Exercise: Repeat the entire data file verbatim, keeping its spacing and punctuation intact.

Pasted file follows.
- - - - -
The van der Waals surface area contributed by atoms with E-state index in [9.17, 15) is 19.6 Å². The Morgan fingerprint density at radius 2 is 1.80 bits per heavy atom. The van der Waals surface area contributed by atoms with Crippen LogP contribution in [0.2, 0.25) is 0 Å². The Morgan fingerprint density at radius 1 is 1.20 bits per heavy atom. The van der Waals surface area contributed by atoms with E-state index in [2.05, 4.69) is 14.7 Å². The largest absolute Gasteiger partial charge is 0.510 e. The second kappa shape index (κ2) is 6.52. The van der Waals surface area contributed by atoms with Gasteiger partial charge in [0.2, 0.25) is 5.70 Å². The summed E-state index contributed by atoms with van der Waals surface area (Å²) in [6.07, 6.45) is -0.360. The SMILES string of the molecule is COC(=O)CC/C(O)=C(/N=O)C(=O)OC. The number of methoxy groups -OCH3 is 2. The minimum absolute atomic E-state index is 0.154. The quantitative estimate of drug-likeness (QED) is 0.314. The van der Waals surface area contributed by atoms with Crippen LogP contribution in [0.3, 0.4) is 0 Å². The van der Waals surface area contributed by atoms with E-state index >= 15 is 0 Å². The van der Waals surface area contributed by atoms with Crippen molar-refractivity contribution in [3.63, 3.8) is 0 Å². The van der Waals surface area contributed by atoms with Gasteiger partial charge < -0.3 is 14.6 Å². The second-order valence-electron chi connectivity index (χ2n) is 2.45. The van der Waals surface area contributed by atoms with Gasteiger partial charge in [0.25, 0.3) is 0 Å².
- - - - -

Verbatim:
The van der Waals surface area contributed by atoms with E-state index in [9.17, 15) is 19.6 Å². The Morgan fingerprint density at radius 2 is 1.80 bits per heavy atom. The van der Waals surface area contributed by atoms with Crippen LogP contribution in [0.2, 0.25) is 0 Å². The Morgan fingerprint density at radius 1 is 1.20 bits per heavy atom. The van der Waals surface area contributed by atoms with E-state index in [2.05, 4.69) is 14.7 Å². The largest absolute Gasteiger partial charge is 0.510 e. The second kappa shape index (κ2) is 6.52. The van der Waals surface area contributed by atoms with Gasteiger partial charge in [0.2, 0.25) is 5.70 Å². The summed E-state index contributed by atoms with van der Waals surface area (Å²) in [6.07, 6.45) is -0.360. The SMILES string of the molecule is COC(=O)CC/C(O)=C(/N=O)C(=O)OC. The number of methoxy groups -OCH3 is 2. The minimum absolute atomic E-state index is 0.154. The quantitative estimate of drug-likeness (QED) is 0.314. The van der Waals surface area contributed by atoms with Crippen LogP contribution in [0.3, 0.4) is 0 Å². The van der Waals surface area contributed by atoms with E-state index >= 15 is 0 Å². The van der Waals surface area contributed by atoms with Crippen molar-refractivity contribution in [3.63, 3.8) is 0 Å². The van der Waals surface area contributed by atoms with Gasteiger partial charge < -0.3 is 14.6 Å². The second-order valence-electron chi connectivity index (χ2n) is 2.45. The van der Waals surface area contributed by atoms with Gasteiger partial charge in [0.25, 0.3) is 0 Å².